Daenerys Targaryen: Empowerment, Depatriarchalisation and Demonisation
Our fathers were evil men, all of us here. They left the world worse than they found it. We’re not going to do that. We’re going to leave the world better than we found it. You will support my claim as queen of the Seven Kingdoms and respect the integrity of the Seven Kingdoms. No more reaving, roving, raiding or raping.
Daenerys Targaryen to Yara Greyjoy, Season 6, Episode 9
Daenerys: You know that I’m taking you to war. You may go hungry, you may fall sick, you may be killed.
Missandei: Valar Morghulis.
Daenerys: Yes, “all men must die”, but we are not men.
Season 3, Episode 3
I can hardly be mistaken if I claim that Game of Thrones has been the show with more empowered female characters one could find. Equally, I can hardly be wrong if I say that the figure of Daenerys Targaryen, the famous Khaleesi and Mother of Dragons, has stood out in this respect due to her fierceness, cunning, strength of will, faith in herself and love for justice.
It is undisputable that she’s gone beyond the realm of mere fiction, becoming a very prominent icon of female empowerment, perhaps only comparable with Princess Leia and Arya Stark, another GoTcharacter. Have you seen those T-shirts with the “I’m not a princess, I’m a Khaleesi” motto printed on? Do you know about the impressive amount of people who has named their daughters after her?
Furthermore, some of my loyal allies and I have discussed for years the possible functioning of the Mother of Dragons as a depiction of at least part of what in the Spanish political culture is known as feminisation of politics, a trait that can’t be attributed to Arya, who has never been interested in the political game.
Due to the feminine leadership and feminist orientation present in the democratising movement called municipalism, the concept feminisation of politics has acquired in Spain a more transcendent meaning than that of the increase of women’s presence in institutional politics and the inclusion of women’s specific problems and interests in political discussion, legislation and policy-making.
Feminisation, as posed by these activists, implies taking the behaviours and abilities promoted in girls and women by culture and education out of the private/personal sphere (where they have traditionally been supposed to belong) and into the public sphere. It also implies the introduction of women’s experiences, which include first-hand knowledge of oppression, voicelessness and subalternity, in political practice.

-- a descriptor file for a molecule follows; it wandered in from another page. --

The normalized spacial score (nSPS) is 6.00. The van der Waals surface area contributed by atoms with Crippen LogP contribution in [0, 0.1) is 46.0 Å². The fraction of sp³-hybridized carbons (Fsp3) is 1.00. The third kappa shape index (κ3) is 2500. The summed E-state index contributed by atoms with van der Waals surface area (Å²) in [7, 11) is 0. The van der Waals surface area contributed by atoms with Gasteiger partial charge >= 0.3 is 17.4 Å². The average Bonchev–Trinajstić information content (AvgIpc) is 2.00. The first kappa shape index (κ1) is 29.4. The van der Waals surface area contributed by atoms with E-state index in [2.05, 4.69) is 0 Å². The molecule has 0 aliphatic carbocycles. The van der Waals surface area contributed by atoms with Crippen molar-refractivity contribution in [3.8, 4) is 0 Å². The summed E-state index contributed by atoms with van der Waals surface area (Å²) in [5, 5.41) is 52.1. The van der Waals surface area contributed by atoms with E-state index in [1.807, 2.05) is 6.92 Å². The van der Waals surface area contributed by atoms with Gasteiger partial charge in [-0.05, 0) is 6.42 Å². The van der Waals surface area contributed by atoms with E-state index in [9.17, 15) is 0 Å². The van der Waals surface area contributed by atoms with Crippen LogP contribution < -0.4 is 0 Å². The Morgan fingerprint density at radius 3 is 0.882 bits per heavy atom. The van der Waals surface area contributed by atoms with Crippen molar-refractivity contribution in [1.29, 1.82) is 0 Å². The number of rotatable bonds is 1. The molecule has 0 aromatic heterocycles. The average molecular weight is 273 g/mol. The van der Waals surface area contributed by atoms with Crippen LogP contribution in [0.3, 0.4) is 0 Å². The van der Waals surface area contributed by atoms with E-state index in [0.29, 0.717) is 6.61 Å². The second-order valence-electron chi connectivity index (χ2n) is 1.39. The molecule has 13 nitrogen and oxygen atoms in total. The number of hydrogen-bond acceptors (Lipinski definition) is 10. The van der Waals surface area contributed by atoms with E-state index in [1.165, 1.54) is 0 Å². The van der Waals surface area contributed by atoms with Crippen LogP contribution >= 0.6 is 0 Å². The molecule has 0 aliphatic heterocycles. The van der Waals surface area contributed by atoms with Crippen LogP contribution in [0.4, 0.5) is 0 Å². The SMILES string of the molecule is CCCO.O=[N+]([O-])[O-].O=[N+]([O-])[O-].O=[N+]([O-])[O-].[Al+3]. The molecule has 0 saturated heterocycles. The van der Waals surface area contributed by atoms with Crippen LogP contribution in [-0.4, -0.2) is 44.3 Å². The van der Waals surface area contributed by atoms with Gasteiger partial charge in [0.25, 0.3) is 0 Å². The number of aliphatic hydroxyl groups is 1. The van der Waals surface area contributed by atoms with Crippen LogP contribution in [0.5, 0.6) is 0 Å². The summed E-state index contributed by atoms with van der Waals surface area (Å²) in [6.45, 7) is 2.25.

This approach implies deep changes in the way our societies are organised and even the mainstream understanding of politics itself. Feminisation is based on empathy and care, and consists in practically and need-oriented projects, the recognition of one’s mistakes and ignorance regarding specific issues, learning by trial and error, attention to local and particular circumstances, an understanding of the private/personal as political, horizontality and the guidance of civil organisations and local assemblies.
They would be good changes, if you ask me. But, in my opinion, calling this alternative paradigm feminisation entails the risk of reinforcing damaging stereotypes about women and men. I would use depatriarchalisation instead, due to the fact that these practices challenge both the logic of hierarchy and the model of the independent, self-interested, public man that lie behind patriarchy and our current (patriarchal) conception of citizenship. This way, the concept wouldn’t conflict with the presence of patriarchal women such as Margaret Thatcher or Cersei Lannister (please note her short hair and martial-like dresses), nor with the involvement of men in the movement.